HHS Office for Civil Rights Reports $28.7M in Payments for Record HIPAA Enforcement Year

The Department of Health and Human Services – Office for Civil Rights (“OCR”) had a record year for settlements from its enforcement of the Health Insurance Portability and Accountability Act (“HIPAA”) privacy rule.

In 2018, OCR settled ten (10) cases and secured one (1) judgment, resulting in a total of $28.7 million in HIPAA fines and penalties. This amount is approximately twenty-two percent (22.0%) higher than the previous record of $23.5 million in 2016.

OCR’s 2018 record was due primarily to the single largest HIPAA settlement in history of $16 million with health insurer, Anthem, Inc. The previous record settlement was $5.5 million in 2016. The insurer agreed to pay OCR the settlement in October 2018 for a major 2015 breach that affected nearly 79 million consumers. The OCR investigation found that Anthem failed to conduct an enterprise-wide risk analysis. In addition, Anthem was found deficient in terms of regular and consistent system review activity and the identification of and response to known security threats.
The following is a summary of other noteworthy cases that led to the record for total settlements in 2018:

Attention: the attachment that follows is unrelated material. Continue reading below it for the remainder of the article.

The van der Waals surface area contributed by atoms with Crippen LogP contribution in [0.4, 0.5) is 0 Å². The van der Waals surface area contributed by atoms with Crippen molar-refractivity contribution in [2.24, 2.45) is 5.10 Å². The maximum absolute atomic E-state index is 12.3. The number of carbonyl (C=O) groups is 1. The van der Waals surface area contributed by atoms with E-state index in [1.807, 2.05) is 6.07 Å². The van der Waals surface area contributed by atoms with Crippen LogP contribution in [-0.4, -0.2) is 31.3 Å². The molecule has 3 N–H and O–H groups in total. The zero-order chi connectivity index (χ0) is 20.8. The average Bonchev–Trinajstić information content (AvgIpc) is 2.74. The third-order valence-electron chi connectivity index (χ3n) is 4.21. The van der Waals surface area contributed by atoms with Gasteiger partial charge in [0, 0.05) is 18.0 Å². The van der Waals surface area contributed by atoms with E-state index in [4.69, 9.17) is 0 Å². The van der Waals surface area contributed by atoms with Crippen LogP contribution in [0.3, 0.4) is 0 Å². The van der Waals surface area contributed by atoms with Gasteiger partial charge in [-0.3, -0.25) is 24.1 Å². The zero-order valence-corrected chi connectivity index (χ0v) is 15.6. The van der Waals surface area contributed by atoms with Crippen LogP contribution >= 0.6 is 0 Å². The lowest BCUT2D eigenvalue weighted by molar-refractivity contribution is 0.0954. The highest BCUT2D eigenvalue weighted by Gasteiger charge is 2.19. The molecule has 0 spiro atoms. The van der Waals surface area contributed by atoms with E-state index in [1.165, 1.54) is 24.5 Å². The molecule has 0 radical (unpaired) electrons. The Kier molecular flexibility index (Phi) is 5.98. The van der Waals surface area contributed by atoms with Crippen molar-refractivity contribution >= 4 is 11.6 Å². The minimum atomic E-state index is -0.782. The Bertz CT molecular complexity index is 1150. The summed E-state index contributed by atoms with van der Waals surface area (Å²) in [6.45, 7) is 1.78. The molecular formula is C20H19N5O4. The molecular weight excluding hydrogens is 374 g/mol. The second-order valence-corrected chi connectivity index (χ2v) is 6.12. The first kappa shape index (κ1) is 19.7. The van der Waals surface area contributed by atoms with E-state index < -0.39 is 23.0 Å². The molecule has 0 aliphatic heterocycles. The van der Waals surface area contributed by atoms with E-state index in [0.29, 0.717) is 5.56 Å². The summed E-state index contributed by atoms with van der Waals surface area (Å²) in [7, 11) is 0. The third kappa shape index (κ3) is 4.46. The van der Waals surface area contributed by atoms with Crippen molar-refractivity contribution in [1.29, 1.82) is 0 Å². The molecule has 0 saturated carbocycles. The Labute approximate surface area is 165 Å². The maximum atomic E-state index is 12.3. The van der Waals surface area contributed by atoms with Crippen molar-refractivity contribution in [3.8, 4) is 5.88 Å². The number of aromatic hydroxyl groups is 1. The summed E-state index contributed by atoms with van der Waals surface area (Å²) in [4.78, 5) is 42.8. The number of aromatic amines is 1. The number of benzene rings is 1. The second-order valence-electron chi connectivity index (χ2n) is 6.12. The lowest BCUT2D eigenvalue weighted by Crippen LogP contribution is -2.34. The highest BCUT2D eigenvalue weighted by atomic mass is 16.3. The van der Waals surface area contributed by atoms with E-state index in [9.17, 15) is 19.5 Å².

* The University of Texas MD Anderson Cancer Center was ordered to pay a $4.3 million penalty over three data breaches dating back to 2012 and 2013, when an unencrypted laptop was stolen from an MD Anderson employee and two unencrypted USB thumb drives containing information on 33,500 patients were lost.

* Fresenius Medical Care, which operates more than 2,200 dialysis clinics, along with outpatient cardiac and vascular labs and urgent care centers, agreed to a $3.5 million settlement after an OCR investigation revealed that the company failed to perform an accurate and thorough risk assessment, which led to five separate data breaches over a five-month period in 2012.

* Cottage Health agreed to pay $3 million to OCR and to adopt a substantial corrective action plan after OCR received two notifications from Cottage Health regarding breaches of unsecured electronic protected health information affecting over 62,500 individuals in 2013 and 2015. Cottage Health operates Santa Barbara Cottage Hospital, Santa Ynez Valley Cottage Hospital, Goleta Valley Cottage Hospital and Cottage Rehabilitation Hospital in California.

Health care providers and their business associates can expect continued enforcement of HIPAA by OCR. 2019 may also bring changes to the HIPAA regulations. In December 2018, HHS issued a Request for Information on ways to modify HIPAA to facilitate care coordination and promote transformation to value-based care.

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